Day 26      Mark 5 ... Jesus and Illness

At one point some of the controversy about Jesus even affected John the Baptist, the prophet who more than anyone had raised the people's hopes about a Messiah. It was he who had baptized Jesus and pronounced him the Son of God. But two years later, as he languished on death row, John the Baptist himself began to wonder. He sent Jesus a direct question: "Are you the one who was to come, or should we expect someone else?

This was Jesus' reply: "Go back and report to John what you have seen and heard: The blind receive sight, the lame walk, those who have leprosy are cured, the deaf hear, the dead are raised, and the Good News is preached to the poor. Blessed is the man who does not fall away on account of me" (Luke 7). Clearly, Jesus saw his miracles of healing as important proofs of who he was.

The healings did something else as well: They overturned common notions about how God views sick people. At that time, the Pharisees taught a very strict principle (along the lines of Job's friends' beliefs) that "All suffering comes from sin." They judged a deranged or demon-possessed person as permanently cursed by God. They saw God's hand of punishment in natural disasters, birth defects, and such long-term conditions as blindness and paralysis. Leprosy victims were unclean, excluded even from worship.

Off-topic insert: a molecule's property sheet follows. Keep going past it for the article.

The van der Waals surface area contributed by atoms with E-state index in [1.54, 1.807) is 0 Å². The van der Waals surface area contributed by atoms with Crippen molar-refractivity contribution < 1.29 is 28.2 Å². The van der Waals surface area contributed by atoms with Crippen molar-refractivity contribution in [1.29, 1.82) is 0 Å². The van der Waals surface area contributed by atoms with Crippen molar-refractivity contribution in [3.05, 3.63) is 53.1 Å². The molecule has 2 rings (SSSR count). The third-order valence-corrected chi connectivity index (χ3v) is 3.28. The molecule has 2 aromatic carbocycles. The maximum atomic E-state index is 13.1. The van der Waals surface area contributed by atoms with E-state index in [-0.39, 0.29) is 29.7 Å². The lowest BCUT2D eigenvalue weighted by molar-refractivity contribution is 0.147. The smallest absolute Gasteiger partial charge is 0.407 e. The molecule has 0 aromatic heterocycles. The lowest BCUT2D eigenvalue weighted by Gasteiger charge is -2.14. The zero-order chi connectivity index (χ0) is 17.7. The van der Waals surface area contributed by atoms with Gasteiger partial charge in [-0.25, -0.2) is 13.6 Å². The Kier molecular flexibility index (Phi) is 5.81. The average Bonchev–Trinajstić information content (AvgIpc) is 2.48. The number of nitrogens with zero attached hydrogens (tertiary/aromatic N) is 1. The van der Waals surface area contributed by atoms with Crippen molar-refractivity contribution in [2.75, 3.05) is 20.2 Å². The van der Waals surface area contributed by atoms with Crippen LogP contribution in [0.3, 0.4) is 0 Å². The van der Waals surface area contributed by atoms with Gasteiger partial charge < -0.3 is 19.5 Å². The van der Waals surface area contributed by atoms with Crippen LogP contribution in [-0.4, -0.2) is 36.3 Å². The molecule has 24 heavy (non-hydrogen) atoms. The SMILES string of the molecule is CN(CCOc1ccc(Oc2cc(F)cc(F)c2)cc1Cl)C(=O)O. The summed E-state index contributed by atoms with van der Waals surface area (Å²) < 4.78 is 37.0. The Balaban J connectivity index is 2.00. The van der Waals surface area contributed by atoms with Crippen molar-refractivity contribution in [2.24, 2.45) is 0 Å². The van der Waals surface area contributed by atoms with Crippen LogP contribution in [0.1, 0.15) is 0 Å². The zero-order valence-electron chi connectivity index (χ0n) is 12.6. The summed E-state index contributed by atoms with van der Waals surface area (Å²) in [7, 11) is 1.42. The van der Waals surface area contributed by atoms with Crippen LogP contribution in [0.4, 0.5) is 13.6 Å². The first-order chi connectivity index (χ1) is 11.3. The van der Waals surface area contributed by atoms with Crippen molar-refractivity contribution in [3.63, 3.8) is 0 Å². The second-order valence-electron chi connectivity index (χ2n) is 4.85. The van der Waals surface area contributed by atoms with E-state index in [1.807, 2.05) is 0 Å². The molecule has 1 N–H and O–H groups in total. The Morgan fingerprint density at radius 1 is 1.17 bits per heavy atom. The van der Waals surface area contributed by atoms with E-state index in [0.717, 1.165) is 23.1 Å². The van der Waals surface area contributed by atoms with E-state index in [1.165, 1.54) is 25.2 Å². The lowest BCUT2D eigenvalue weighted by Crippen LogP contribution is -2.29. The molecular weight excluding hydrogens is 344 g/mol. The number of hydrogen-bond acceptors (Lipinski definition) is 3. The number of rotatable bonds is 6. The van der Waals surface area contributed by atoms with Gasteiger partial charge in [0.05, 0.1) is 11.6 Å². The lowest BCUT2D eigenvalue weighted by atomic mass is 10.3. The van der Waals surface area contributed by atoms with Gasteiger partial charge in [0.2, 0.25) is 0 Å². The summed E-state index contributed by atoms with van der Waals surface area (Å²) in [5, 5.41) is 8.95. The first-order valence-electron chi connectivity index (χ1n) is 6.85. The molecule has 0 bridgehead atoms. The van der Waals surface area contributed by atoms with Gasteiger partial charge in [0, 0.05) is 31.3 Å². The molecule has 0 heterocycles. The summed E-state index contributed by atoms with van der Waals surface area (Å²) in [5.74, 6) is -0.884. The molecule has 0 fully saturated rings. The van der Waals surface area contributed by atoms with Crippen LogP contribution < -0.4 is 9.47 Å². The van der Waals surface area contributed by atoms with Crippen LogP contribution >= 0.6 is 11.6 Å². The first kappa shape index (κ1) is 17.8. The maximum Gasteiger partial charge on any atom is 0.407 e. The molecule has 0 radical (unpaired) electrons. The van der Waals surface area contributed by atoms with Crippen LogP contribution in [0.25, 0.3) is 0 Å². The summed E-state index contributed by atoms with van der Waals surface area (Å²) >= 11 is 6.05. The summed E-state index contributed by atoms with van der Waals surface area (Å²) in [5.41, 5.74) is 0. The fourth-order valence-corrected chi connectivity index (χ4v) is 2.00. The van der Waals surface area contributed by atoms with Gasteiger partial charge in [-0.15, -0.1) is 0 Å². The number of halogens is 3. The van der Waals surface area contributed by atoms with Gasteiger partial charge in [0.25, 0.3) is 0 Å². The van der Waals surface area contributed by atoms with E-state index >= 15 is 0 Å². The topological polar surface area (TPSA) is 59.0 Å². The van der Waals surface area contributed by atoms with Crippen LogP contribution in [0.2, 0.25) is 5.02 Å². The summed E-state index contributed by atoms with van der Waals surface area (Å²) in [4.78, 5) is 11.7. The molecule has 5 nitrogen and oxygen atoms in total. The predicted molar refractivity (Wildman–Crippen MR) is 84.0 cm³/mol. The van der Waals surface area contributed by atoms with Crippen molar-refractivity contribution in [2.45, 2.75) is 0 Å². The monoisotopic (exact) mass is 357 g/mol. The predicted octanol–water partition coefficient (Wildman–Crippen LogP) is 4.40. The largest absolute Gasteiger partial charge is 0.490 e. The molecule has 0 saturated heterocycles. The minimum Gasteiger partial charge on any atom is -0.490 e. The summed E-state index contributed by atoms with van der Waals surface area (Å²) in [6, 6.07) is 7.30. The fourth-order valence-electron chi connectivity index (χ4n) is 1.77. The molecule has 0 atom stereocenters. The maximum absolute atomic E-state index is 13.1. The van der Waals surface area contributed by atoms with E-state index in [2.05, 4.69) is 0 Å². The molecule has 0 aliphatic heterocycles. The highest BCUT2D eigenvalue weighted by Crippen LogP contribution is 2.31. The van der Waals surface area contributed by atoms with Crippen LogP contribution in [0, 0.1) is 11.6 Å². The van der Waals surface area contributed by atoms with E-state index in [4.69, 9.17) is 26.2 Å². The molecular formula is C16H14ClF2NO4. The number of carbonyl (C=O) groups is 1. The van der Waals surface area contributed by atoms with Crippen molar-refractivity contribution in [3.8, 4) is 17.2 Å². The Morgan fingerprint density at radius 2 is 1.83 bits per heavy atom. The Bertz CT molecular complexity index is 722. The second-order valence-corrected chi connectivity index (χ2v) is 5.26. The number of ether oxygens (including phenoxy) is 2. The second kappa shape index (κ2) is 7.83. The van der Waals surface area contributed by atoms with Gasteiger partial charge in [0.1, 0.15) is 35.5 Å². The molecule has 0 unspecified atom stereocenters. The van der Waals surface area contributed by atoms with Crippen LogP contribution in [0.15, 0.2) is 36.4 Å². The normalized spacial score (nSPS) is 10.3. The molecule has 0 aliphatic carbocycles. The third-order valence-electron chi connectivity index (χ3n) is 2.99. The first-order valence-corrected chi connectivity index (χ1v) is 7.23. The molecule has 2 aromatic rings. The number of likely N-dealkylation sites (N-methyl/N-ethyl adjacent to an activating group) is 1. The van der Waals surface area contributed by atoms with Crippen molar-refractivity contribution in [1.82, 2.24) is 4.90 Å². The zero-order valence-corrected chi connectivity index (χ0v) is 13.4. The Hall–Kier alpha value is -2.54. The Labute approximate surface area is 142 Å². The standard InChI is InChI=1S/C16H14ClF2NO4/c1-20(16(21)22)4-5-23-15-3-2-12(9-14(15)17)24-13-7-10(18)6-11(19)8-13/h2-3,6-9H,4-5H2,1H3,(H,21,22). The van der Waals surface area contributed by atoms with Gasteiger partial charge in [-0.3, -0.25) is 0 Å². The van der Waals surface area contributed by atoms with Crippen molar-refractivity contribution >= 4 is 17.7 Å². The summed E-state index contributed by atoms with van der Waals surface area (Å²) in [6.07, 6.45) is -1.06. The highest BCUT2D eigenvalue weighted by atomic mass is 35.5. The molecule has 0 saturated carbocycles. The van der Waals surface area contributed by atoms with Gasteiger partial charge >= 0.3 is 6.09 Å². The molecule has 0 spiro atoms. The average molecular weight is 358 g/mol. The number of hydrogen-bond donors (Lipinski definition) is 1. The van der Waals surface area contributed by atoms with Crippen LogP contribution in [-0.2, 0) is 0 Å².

But Jesus contradicted such teaching. This chapter shows him curing a demon-possessed man, touching and healing an "unclean " woman, and resurrecting a child. On other occasions, he directly refuted the doctrine about sin and suffering. He denied that a man's blindness came from his own or his parents' sin, and he dismissed the common opinion that tragedies happen to those who deserve them (see John 9 and Luke 13).

Jesus did not heal everyone on earth, or even in Palestine. But his treatment of the sick and needy shows they are especially loved, not cursed, by God. The healings also provide a "sign" of what will happen in the future, when all diseases, and even death, will be destroyed.

Point to Ponder: Do Christians around you still harbor the notion that a suffering person "got what he deserved"?